For his part, Goethals urged voters to support the measure he said is needed to sustain a high quality of life for residents

“The city has already made serious budget cuts. Without new funding, we could experience terrible cuts to critical services,” he said.

Measure U

In Half Moon Bay, officials floated Measure U, which aims to hike the transient occupancy tax from 12% to 14% in 2021 and up to 15% in 2022.

Similar to Measure W, officials claim the revenue generated will be essential to fight off the threat of a recession brought by the pandemic. But members of the Half Moon Bay Hotel Business Improvement District feel the tax hike will have deleterious effects on the city’s tourism industry.

“An increase in the [transient occupancy tax] will drive overnight visitors to stay in nearby areas where they can pay less tax,” said the argument signed by Dana Dahl, board chair of the business improvement district.

Additionally, Dahl suggested the increase will encourage travelers to avoid overnight stays in favor of driving out to the coast on a day trip, which would increase traffic congestion and worsen the impact on the environment.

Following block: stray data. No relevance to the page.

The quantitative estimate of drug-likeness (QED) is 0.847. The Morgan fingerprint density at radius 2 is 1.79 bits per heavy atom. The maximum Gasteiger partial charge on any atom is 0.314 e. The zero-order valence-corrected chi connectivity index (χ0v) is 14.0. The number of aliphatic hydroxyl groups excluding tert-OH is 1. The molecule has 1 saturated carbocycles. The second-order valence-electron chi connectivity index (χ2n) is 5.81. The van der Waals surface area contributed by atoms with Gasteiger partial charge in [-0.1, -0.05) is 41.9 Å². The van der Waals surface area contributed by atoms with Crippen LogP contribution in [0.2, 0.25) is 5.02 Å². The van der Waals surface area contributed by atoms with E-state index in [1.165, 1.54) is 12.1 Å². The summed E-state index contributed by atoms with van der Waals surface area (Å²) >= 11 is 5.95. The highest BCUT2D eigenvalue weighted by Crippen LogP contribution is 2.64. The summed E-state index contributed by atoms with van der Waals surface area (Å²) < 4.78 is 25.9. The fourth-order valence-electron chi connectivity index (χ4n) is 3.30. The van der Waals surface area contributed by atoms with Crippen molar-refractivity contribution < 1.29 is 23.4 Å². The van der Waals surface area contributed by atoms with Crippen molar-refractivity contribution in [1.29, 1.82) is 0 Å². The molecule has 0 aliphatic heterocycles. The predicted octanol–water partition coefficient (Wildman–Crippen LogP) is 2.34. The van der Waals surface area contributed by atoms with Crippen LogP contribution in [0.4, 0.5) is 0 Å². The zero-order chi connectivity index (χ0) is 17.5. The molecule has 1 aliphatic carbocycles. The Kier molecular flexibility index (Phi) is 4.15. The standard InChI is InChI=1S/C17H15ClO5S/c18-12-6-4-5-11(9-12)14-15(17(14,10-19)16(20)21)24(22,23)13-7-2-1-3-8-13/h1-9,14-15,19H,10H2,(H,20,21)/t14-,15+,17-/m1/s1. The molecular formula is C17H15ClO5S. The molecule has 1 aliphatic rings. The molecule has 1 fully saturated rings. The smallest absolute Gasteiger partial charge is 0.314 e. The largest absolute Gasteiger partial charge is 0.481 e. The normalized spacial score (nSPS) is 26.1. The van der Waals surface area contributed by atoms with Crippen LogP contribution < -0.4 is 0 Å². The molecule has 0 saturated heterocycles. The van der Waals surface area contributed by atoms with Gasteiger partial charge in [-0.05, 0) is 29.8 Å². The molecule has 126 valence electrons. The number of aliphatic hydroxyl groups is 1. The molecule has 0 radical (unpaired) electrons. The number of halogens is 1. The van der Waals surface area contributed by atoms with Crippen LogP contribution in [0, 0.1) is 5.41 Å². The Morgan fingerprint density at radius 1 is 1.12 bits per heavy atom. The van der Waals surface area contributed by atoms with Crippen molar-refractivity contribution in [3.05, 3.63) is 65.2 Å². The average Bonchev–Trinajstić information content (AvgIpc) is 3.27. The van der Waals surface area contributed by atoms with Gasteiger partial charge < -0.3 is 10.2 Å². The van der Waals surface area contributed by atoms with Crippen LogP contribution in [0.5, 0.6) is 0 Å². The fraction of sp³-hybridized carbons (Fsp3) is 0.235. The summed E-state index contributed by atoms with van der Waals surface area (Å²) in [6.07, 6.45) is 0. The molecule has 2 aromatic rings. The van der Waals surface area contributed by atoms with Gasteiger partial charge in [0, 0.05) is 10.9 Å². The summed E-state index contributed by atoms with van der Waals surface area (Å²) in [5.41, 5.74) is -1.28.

Alternatively, tax advocate David Eblovi claimed the measure will generate income needed by officials to offset the costs associated with preserving the city’s reputation as a desirable travel locale.

“We live in a very special place, one that is expensive to maintain, and Measure U will help protect us,” said Eblovi in the argument filed with the county.

To that end, officials estimated the tax could generate approximately $1.5 million annually to pay for city services that could be threatened by loss of income due to the pandemic.

Dahl argued the measure should he postponed until 2022, with hopes of easing the burden on businesses amid the pandemic. With an estimated 650 tourism jobs threatened by the recession, Dahl said later is better for Measure U.

“A hike in the occupancy tax at such a fragile economic time jeopardizes the full return of those jobs, jeopardizes continued revenue for the occupancy tax and jeopardizes the quickest possible recovery of our local economy,” she said.

Advocates claim those concerns are overstated, suggesting the average tax of $6 on a $200 bill to stay overnight will not deter travelers from visiting Half Moon Bay.

“The notion that a yes vote on Measure U will result in fewer people staying overnight in Half Moon Bay is not supported by the numbers or common sense,” said the argument.

Measures S and X